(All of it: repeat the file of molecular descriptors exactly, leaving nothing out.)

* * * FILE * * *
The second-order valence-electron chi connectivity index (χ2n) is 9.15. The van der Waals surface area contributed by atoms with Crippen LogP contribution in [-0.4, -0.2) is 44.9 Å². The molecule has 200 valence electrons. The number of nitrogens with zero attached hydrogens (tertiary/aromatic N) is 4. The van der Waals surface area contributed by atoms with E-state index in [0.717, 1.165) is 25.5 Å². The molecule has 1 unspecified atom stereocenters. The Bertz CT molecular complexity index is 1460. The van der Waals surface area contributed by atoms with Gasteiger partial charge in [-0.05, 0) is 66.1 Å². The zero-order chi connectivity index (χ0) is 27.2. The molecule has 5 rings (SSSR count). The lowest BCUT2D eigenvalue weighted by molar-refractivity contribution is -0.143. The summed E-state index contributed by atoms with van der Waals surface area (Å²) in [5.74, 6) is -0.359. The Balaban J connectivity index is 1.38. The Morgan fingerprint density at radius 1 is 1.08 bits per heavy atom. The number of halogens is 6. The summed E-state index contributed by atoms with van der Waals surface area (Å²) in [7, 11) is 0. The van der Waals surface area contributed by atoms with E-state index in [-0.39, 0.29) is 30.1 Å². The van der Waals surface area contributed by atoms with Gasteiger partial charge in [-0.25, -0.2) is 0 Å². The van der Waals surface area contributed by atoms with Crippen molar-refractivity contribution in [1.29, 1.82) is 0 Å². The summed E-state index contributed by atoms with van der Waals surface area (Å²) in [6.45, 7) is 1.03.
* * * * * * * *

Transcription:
The second-order valence-electron chi connectivity index (χ2n) is 9.15. The van der Waals surface area contributed by atoms with Crippen LogP contribution in [-0.4, -0.2) is 44.9 Å². The molecule has 200 valence electrons. The number of nitrogens with zero attached hydrogens (tertiary/aromatic N) is 4. The van der Waals surface area contributed by atoms with E-state index in [0.717, 1.165) is 25.5 Å². The molecule has 1 unspecified atom stereocenters. The Bertz CT molecular complexity index is 1460. The van der Waals surface area contributed by atoms with Gasteiger partial charge in [-0.05, 0) is 66.1 Å². The zero-order chi connectivity index (χ0) is 27.2. The molecule has 5 rings (SSSR count). The lowest BCUT2D eigenvalue weighted by molar-refractivity contribution is -0.143. The summed E-state index contributed by atoms with van der Waals surface area (Å²) in [5.74, 6) is -0.359. The Balaban J connectivity index is 1.38. The Morgan fingerprint density at radius 1 is 1.08 bits per heavy atom. The number of halogens is 6. The summed E-state index contributed by atoms with van der Waals surface area (Å²) in [7, 11) is 0. The van der Waals surface area contributed by atoms with E-state index in [-0.39, 0.29) is 30.1 Å². The van der Waals surface area contributed by atoms with Gasteiger partial charge in [-0.25, -0.2) is 0 Å². The van der Waals surface area contributed by atoms with Crippen molar-refractivity contribution in [1.29, 1.82) is 0 Å². The summed E-state index contributed by atoms with van der Waals surface area (Å²) in [6.45, 7) is 1.03.